THE PLIGHT OF THE MODERN AUTEUR
A MAJOR BLOW TO THE INDEPENDENT FILMMAKER occurred on October 1st, 2003, when Jack Valenti, head of the Motion Picture Association of America (MPAA), issued a ban on the sending of “screener” DVDs to Academy Award voters. This decision would prevent the Oscar voters from viewing smaller films that have difficulty finding enough funding or distribution deals to hit theaters.
The voice of the independent filmmaker is dying and drowned out by major studio productions, yet through the turmoil at least one sees hope. My understanding of the plight of the modern auteur (director as the sole author of the film) has allowed me to recognize the importance of the independent filmmaker and pave the way for a continuing constructive and artistic existence.
It is the duty of the independent filmmaker to acknowledge that the tools used for reproducing visual perception and interest are the greatest that man has ever known. Marshall McLuhan, renowned for his contribution to late 20th century intellectual thought, certainly understood this as he introduced the concept that “the medium is the message.” In an environment of approaching and absolute corporate and commercial media control, it is vital that the independent filmmaker recognize that he is a divine bright light in a salty dark sea of increasing artistic and intellectual futility.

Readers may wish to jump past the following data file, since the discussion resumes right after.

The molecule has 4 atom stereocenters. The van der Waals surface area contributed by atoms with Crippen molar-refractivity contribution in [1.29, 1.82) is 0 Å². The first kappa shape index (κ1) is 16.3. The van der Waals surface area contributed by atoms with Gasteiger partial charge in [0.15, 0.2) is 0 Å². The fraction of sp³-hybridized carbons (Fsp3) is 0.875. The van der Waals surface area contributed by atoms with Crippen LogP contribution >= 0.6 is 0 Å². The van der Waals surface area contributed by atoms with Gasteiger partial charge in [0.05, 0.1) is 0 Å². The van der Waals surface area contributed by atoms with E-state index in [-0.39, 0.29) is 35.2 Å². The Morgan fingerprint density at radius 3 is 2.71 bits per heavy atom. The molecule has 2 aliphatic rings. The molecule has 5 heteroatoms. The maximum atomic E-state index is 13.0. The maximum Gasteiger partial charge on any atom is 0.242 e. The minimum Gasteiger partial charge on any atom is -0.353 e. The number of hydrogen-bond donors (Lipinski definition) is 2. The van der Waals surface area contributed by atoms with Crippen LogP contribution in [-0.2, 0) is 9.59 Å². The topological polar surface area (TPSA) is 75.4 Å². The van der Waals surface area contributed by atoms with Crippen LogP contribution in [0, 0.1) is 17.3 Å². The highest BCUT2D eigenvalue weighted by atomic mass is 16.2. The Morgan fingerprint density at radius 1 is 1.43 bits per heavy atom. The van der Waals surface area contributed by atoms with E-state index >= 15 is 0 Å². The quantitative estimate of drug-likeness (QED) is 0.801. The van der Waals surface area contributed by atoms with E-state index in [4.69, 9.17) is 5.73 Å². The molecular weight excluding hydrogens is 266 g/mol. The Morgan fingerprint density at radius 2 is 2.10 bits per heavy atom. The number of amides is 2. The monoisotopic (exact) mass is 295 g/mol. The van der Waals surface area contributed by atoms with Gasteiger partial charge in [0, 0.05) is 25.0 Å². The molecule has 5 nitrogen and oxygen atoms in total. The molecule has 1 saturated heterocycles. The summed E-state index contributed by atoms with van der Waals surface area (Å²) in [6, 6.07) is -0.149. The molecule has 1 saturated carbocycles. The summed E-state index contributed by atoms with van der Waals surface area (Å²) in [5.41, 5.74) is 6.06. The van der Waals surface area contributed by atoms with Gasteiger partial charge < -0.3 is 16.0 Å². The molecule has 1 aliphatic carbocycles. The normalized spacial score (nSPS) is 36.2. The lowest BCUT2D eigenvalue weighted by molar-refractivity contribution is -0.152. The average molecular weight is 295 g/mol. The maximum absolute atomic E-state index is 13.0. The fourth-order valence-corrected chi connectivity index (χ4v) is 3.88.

My first motion picture is a 6-minute digital video short, titled Mass Education. The story or, as I prefer, pictorial montage constructed illustrates the threat prevalent in society concerning the privatization of the most important resources available to the masses - information. I commenced production at the start of my junior school year and completed it just after the end of it.
It is a strong grip that the motion picture medium has on its artist, like a mind to a philosopher. Reminiscing about the process of creation and the resulting fruit, I must say: It represents the sum of my absolute determination to become an artist; a true independent filmmaker. While my first film took more of a realistic approach, my next (which I hope to begin principal photography on soon) shall have me exploiting the formalistic capabilities of the medium.
On the threshold of a new digital revolution that would allow nearly everyone to be a filmmaker, it is a refreshing thought to be among the pioneers of a new, easily accessible and wide-spreading artform. Though the profession of the filmmaker, let alone the independent filmmaker, is one fraught with financial insecurity, I am still optimistic that independent filmmakers such as myself will pierce through the hard reluctant husks of the mainstream audience and serve a great good. Nothing stops a filmmaker.